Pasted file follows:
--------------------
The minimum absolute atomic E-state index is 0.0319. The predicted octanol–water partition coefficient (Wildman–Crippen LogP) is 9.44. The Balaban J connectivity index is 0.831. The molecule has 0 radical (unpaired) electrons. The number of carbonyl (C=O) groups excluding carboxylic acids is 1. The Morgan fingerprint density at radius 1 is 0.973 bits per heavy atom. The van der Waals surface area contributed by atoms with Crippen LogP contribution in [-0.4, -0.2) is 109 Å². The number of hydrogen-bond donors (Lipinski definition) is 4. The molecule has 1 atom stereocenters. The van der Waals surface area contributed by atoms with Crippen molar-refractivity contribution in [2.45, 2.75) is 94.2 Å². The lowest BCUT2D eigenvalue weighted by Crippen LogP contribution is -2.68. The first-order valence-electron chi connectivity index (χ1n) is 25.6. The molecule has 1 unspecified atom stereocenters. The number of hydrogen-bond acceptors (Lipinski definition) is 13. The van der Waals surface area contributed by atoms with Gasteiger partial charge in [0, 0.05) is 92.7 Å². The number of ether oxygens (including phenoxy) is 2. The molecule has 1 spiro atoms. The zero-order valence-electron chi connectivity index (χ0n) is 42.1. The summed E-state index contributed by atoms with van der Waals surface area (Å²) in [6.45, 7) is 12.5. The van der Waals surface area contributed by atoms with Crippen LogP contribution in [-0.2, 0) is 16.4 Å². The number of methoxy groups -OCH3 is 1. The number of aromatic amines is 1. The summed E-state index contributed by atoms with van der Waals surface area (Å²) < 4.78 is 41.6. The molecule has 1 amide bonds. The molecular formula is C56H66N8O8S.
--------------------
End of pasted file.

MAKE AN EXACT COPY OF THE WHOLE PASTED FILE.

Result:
The minimum absolute atomic E-state index is 0.0319. The predicted octanol–water partition coefficient (Wildman–Crippen LogP) is 9.44. The Balaban J connectivity index is 0.831. The molecule has 0 radical (unpaired) electrons. The number of carbonyl (C=O) groups excluding carboxylic acids is 1. The Morgan fingerprint density at radius 1 is 0.973 bits per heavy atom. The van der Waals surface area contributed by atoms with Crippen LogP contribution in [-0.4, -0.2) is 109 Å². The number of hydrogen-bond donors (Lipinski definition) is 4. The molecule has 1 atom stereocenters. The van der Waals surface area contributed by atoms with Crippen molar-refractivity contribution in [2.45, 2.75) is 94.2 Å². The lowest BCUT2D eigenvalue weighted by Crippen LogP contribution is -2.68. The first-order valence-electron chi connectivity index (χ1n) is 25.6. The molecule has 1 unspecified atom stereocenters. The number of hydrogen-bond acceptors (Lipinski definition) is 13. The van der Waals surface area contributed by atoms with Gasteiger partial charge in [0, 0.05) is 92.7 Å². The number of ether oxygens (including phenoxy) is 2. The molecule has 1 spiro atoms. The zero-order valence-electron chi connectivity index (χ0n) is 42.1. The summed E-state index contributed by atoms with van der Waals surface area (Å²) in [6.45, 7) is 12.5. The van der Waals surface area contributed by atoms with Crippen LogP contribution in [-0.2, 0) is 16.4 Å². The number of methoxy groups -OCH3 is 1. The number of aromatic amines is 1. The summed E-state index contributed by atoms with van der Waals surface area (Å²) < 4.78 is 41.6. The molecule has 1 amide bonds. The molecular formula is C56H66N8O8S.